So again this is what I mean by not using this stat strictly, first 5 look reasonable then you get the highly efficient athletic players. But this stat is not meant to be an overall all possible context considered model. These players that would obviously get knocked down by draft capital are the guys to be looking at as late sleepers though, depending on what their NFL landing spot was obviously. If you were following my account already during the pre-draft process, odds are you saw me talk about Kawaan Baker, in deep leagues he is an amazing buy at value that presents huge upside. From analytics to film I was in love with him throughout the draft cycle. His Mold scores definitely back that up scoring super well-rounded and still above average in every area. Definitely a good amount of sleepers to keep your eye on here with Marquez Stevenson too, I think he can work his way into the rotation, and he presents special teams upside as well. I also think you should be buying Amon-Ra right now, not much competition and he is such a safe player to feed targets to. But now last, but certainly not least, let's take a look at mold scores for current college 2022 & 2023 draft-eligible receivers.

For this part, I want to go through and give my thoughts on each player in the top 5 here, in terms of their scores and as prospects in general.

Garrett Wilson: Top Mold Score here with the top separator as well, which is the 5th best since the 2018 draft class. I think Wilson is better at YAC than the formula gives him credit for, but other than that I feel as though this is a good judgment of him. For me, Garrett Wilson has already solidified himself as one of the top receivers in college football, super-safe player.

Reggie Roberson: One of the fastest receivers in college this coming season, and his deep mold reflects that. What is most surprising is his Jump Ball score. I have seen him go up and get it in before but wouldn't classify it as one of his strengths. Not a super high-end prospect, but one with a very high ceiling and could garner decent draft capital if he puts together a good season.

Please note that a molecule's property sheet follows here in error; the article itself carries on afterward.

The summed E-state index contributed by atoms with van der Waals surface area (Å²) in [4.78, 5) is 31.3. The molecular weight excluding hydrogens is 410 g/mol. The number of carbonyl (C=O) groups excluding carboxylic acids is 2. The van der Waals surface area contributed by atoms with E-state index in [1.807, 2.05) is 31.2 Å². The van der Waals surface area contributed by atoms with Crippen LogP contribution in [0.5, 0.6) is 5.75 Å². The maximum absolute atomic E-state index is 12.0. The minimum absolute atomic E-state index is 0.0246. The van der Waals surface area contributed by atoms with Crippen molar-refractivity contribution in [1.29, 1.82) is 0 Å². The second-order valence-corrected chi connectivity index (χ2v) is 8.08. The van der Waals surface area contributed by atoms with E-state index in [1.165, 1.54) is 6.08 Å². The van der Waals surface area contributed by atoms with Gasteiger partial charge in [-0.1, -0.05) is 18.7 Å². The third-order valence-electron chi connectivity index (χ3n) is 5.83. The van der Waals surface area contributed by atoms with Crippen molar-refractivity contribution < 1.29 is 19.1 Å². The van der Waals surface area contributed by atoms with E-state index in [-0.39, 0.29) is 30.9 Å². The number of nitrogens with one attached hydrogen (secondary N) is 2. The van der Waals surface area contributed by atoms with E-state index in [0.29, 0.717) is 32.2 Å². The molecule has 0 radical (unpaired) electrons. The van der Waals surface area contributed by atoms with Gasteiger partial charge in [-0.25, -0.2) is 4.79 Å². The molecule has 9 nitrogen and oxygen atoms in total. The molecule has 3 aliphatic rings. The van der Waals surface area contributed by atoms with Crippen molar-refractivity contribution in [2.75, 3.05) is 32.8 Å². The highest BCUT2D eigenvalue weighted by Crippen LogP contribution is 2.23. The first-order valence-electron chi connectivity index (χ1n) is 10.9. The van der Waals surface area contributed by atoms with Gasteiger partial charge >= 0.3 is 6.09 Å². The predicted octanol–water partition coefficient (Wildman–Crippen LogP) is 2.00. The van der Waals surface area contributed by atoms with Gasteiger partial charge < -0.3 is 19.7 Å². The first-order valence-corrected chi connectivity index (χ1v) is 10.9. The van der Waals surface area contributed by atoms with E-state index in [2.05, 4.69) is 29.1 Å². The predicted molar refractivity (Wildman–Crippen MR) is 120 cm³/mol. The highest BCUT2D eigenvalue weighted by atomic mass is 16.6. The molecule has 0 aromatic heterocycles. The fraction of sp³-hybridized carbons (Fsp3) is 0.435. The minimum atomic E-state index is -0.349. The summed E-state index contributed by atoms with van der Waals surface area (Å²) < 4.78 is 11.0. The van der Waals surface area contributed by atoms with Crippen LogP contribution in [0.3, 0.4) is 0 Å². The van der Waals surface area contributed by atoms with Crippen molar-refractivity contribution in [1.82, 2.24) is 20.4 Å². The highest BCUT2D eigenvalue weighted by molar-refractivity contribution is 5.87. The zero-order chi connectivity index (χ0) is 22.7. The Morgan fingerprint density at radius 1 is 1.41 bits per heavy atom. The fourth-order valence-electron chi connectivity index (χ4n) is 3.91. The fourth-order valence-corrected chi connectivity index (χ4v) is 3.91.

Bru McCoy: Former top-end recruit that has shown flashes of great athletic ability in his limited time. Was highly efficient last year and that reflects with his score, but I expect a pretty significant drop-off next year from these scores. I don't think he is nearly as good of a separator as it is giving him credit for, and without that, his profile isn't that great.

Chris Olave: I'm definitely lower than consensus on him. These scores do reflect his game decently well, but I do believe though that his separator is naturally inflated a bit playing in that offense (same for Wilson). I doubt Olave is ever anything more than WR2 for a team in the league, safe but limited upside in my opinion.

Marvin Mims: Only 2023 Receiver in the top 5. I think I'm slightly higher than the consensus on him, but I'm definitely not in love. This season will prove a lot for him in that regard, if he can come in and command the target share in that loaded Oklahoma receiver room then he's someone we all need to be taking a bit more seriously.

And lastly for all my fellow stat guys reading that would like to implement these into their database, here is a link to my spreadsheet:

Thank you all for reading, this is the first of hopefully many articles of mine you’ll be seeing here. For any questions please feel free to dm me on Twitter @bigWRguy


Rookie Guide Banner Ad Network.jpg
bottom of page